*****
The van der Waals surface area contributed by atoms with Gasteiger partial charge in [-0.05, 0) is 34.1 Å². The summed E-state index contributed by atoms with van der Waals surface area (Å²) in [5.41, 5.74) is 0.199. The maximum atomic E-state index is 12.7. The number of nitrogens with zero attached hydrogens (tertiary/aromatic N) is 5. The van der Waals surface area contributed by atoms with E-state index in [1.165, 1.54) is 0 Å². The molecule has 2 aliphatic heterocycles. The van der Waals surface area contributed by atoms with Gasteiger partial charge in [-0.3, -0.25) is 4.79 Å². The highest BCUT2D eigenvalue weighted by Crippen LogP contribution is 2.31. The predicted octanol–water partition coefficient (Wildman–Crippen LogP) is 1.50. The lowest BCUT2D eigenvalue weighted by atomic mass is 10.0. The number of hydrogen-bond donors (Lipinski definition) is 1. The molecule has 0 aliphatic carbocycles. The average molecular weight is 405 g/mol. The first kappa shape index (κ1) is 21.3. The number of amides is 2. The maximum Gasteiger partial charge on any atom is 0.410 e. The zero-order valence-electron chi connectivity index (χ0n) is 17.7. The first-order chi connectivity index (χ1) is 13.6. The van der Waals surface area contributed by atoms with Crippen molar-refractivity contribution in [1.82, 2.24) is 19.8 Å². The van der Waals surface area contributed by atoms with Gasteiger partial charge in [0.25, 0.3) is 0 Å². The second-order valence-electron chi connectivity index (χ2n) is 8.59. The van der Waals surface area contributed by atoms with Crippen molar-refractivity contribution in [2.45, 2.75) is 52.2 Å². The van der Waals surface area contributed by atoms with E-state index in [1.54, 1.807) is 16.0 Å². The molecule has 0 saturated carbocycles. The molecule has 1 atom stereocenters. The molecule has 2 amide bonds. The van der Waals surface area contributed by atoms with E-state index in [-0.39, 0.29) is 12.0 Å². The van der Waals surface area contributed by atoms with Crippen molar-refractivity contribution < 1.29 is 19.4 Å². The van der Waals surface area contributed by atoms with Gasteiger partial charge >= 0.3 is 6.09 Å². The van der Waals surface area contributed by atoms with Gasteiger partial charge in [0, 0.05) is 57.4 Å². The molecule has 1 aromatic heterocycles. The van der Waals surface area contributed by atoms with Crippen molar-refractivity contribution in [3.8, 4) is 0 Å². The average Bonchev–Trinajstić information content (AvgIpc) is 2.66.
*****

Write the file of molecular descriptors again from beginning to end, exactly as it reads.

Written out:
The van der Waals surface area contributed by atoms with Gasteiger partial charge in [-0.05, 0) is 34.1 Å². The summed E-state index contributed by atoms with van der Waals surface area (Å²) in [5.41, 5.74) is 0.199. The maximum atomic E-state index is 12.7. The number of nitrogens with zero attached hydrogens (tertiary/aromatic N) is 5. The van der Waals surface area contributed by atoms with E-state index in [1.165, 1.54) is 0 Å². The molecule has 2 aliphatic heterocycles. The van der Waals surface area contributed by atoms with Gasteiger partial charge in [-0.3, -0.25) is 4.79 Å². The highest BCUT2D eigenvalue weighted by Crippen LogP contribution is 2.31. The predicted octanol–water partition coefficient (Wildman–Crippen LogP) is 1.50. The lowest BCUT2D eigenvalue weighted by atomic mass is 10.0. The number of hydrogen-bond donors (Lipinski definition) is 1. The molecule has 0 aliphatic carbocycles. The average molecular weight is 405 g/mol. The first kappa shape index (κ1) is 21.3. The number of amides is 2. The maximum Gasteiger partial charge on any atom is 0.410 e. The zero-order valence-electron chi connectivity index (χ0n) is 17.7. The first-order chi connectivity index (χ1) is 13.6. The van der Waals surface area contributed by atoms with Crippen molar-refractivity contribution in [1.82, 2.24) is 19.8 Å². The van der Waals surface area contributed by atoms with Gasteiger partial charge in [0.25, 0.3) is 0 Å². The second-order valence-electron chi connectivity index (χ2n) is 8.59. The van der Waals surface area contributed by atoms with Crippen molar-refractivity contribution in [2.45, 2.75) is 52.2 Å². The van der Waals surface area contributed by atoms with E-state index in [1.54, 1.807) is 16.0 Å². The molecule has 0 saturated carbocycles. The molecule has 1 atom stereocenters. The molecule has 2 amide bonds. The van der Waals surface area contributed by atoms with E-state index in [-0.39, 0.29) is 12.0 Å². The van der Waals surface area contributed by atoms with Crippen molar-refractivity contribution < 1.29 is 19.4 Å². The van der Waals surface area contributed by atoms with Gasteiger partial charge >= 0.3 is 6.09 Å². The van der Waals surface area contributed by atoms with Gasteiger partial charge in [0, 0.05) is 57.4 Å². The molecule has 1 aromatic heterocycles. The van der Waals surface area contributed by atoms with Crippen molar-refractivity contribution in [3.8, 4) is 0 Å². The average Bonchev–Trinajstić information content (AvgIpc) is 2.66.